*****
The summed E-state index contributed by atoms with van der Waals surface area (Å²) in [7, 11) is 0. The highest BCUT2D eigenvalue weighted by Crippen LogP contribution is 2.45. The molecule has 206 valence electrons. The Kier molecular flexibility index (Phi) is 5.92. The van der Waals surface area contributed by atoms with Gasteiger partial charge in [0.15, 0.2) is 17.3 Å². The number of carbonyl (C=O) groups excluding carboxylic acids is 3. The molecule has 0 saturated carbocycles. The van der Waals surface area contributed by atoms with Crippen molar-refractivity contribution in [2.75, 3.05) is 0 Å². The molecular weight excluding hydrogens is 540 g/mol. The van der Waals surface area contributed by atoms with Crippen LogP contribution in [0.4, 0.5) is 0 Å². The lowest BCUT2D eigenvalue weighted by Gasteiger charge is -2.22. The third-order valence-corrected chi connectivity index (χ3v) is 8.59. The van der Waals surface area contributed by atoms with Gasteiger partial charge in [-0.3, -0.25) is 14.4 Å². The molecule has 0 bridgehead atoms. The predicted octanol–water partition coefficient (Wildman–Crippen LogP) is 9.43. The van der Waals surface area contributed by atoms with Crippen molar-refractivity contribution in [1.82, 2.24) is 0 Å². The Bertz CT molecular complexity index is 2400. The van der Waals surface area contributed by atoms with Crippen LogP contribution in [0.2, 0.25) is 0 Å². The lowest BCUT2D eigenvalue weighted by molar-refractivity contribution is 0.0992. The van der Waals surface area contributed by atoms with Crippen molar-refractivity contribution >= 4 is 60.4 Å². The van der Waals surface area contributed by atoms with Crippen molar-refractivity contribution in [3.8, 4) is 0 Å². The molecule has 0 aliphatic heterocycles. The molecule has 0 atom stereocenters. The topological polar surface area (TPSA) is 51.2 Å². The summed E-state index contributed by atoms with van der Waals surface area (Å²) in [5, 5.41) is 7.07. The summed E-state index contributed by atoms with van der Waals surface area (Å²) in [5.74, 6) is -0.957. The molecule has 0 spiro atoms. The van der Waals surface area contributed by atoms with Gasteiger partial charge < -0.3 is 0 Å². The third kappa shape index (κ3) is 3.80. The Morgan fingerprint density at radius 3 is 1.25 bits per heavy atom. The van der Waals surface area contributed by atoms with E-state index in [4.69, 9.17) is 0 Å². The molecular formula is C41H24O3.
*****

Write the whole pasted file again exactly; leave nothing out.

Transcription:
The summed E-state index contributed by atoms with van der Waals surface area (Å²) in [7, 11) is 0. The highest BCUT2D eigenvalue weighted by Crippen LogP contribution is 2.45. The molecule has 206 valence electrons. The Kier molecular flexibility index (Phi) is 5.92. The van der Waals surface area contributed by atoms with Gasteiger partial charge in [0.15, 0.2) is 17.3 Å². The number of carbonyl (C=O) groups excluding carboxylic acids is 3. The molecule has 0 saturated carbocycles. The van der Waals surface area contributed by atoms with Crippen molar-refractivity contribution in [2.75, 3.05) is 0 Å². The molecular weight excluding hydrogens is 540 g/mol. The van der Waals surface area contributed by atoms with Crippen LogP contribution in [0.4, 0.5) is 0 Å². The lowest BCUT2D eigenvalue weighted by Gasteiger charge is -2.22. The third-order valence-corrected chi connectivity index (χ3v) is 8.59. The van der Waals surface area contributed by atoms with Gasteiger partial charge in [-0.3, -0.25) is 14.4 Å². The molecule has 0 bridgehead atoms. The predicted octanol–water partition coefficient (Wildman–Crippen LogP) is 9.43. The van der Waals surface area contributed by atoms with Crippen molar-refractivity contribution in [1.82, 2.24) is 0 Å². The Bertz CT molecular complexity index is 2400. The van der Waals surface area contributed by atoms with Crippen LogP contribution in [0.2, 0.25) is 0 Å². The lowest BCUT2D eigenvalue weighted by molar-refractivity contribution is 0.0992. The van der Waals surface area contributed by atoms with Crippen molar-refractivity contribution >= 4 is 60.4 Å². The van der Waals surface area contributed by atoms with Crippen molar-refractivity contribution in [3.8, 4) is 0 Å². The molecule has 0 aliphatic heterocycles. The molecule has 0 atom stereocenters. The topological polar surface area (TPSA) is 51.2 Å². The summed E-state index contributed by atoms with van der Waals surface area (Å²) in [5, 5.41) is 7.07. The summed E-state index contributed by atoms with van der Waals surface area (Å²) in [5.74, 6) is -0.957. The molecule has 0 spiro atoms. The van der Waals surface area contributed by atoms with Gasteiger partial charge < -0.3 is 0 Å². The third kappa shape index (κ3) is 3.80. The Morgan fingerprint density at radius 3 is 1.25 bits per heavy atom. The van der Waals surface area contributed by atoms with E-state index in [4.69, 9.17) is 0 Å². The molecular formula is C41H24O3.